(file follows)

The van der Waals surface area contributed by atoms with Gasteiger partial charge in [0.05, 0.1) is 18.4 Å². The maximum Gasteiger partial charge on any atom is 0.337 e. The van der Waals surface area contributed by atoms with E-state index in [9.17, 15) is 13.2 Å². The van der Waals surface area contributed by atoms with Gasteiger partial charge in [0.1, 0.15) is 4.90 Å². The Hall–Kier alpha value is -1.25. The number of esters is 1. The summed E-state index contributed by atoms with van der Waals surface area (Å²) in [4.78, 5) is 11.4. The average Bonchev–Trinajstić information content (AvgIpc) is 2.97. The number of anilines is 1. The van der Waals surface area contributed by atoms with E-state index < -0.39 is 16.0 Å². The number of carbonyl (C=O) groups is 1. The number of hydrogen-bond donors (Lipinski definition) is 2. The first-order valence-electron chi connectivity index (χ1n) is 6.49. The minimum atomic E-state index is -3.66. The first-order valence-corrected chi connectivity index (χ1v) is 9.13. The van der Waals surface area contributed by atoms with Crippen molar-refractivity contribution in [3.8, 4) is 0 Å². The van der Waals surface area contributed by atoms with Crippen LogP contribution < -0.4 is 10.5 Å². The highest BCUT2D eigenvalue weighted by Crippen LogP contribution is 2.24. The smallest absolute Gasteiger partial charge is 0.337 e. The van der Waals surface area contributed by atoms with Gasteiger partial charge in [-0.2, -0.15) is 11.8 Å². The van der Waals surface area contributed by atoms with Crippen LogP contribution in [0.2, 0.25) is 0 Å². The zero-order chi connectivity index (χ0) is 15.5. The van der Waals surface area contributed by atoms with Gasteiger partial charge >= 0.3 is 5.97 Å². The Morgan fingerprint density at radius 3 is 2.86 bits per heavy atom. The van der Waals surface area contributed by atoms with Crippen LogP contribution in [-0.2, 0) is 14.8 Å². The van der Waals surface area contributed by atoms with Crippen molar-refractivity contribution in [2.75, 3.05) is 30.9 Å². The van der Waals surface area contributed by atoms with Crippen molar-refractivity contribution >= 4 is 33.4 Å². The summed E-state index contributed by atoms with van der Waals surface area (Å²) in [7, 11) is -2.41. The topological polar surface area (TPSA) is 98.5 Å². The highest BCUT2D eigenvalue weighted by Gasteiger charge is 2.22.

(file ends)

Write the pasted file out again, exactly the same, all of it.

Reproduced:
The van der Waals surface area contributed by atoms with Gasteiger partial charge in [0.05, 0.1) is 18.4 Å². The maximum Gasteiger partial charge on any atom is 0.337 e. The van der Waals surface area contributed by atoms with E-state index in [9.17, 15) is 13.2 Å². The van der Waals surface area contributed by atoms with Gasteiger partial charge in [0.1, 0.15) is 4.90 Å². The Hall–Kier alpha value is -1.25. The number of esters is 1. The summed E-state index contributed by atoms with van der Waals surface area (Å²) in [4.78, 5) is 11.4. The average Bonchev–Trinajstić information content (AvgIpc) is 2.97. The number of anilines is 1. The van der Waals surface area contributed by atoms with E-state index < -0.39 is 16.0 Å². The number of carbonyl (C=O) groups is 1. The number of hydrogen-bond donors (Lipinski definition) is 2. The first-order valence-electron chi connectivity index (χ1n) is 6.49. The minimum atomic E-state index is -3.66. The first-order valence-corrected chi connectivity index (χ1v) is 9.13. The van der Waals surface area contributed by atoms with Crippen molar-refractivity contribution in [3.8, 4) is 0 Å². The van der Waals surface area contributed by atoms with Crippen LogP contribution < -0.4 is 10.5 Å². The highest BCUT2D eigenvalue weighted by Crippen LogP contribution is 2.24. The smallest absolute Gasteiger partial charge is 0.337 e. The van der Waals surface area contributed by atoms with Gasteiger partial charge in [-0.2, -0.15) is 11.8 Å². The van der Waals surface area contributed by atoms with Crippen LogP contribution in [0.2, 0.25) is 0 Å². The zero-order chi connectivity index (χ0) is 15.5. The van der Waals surface area contributed by atoms with Gasteiger partial charge >= 0.3 is 5.97 Å². The Morgan fingerprint density at radius 3 is 2.86 bits per heavy atom. The van der Waals surface area contributed by atoms with Crippen LogP contribution in [-0.2, 0) is 14.8 Å². The van der Waals surface area contributed by atoms with Crippen molar-refractivity contribution in [2.75, 3.05) is 30.9 Å². The van der Waals surface area contributed by atoms with Crippen molar-refractivity contribution >= 4 is 33.4 Å². The summed E-state index contributed by atoms with van der Waals surface area (Å²) in [7, 11) is -2.41. The topological polar surface area (TPSA) is 98.5 Å². The highest BCUT2D eigenvalue weighted by Gasteiger charge is 2.22.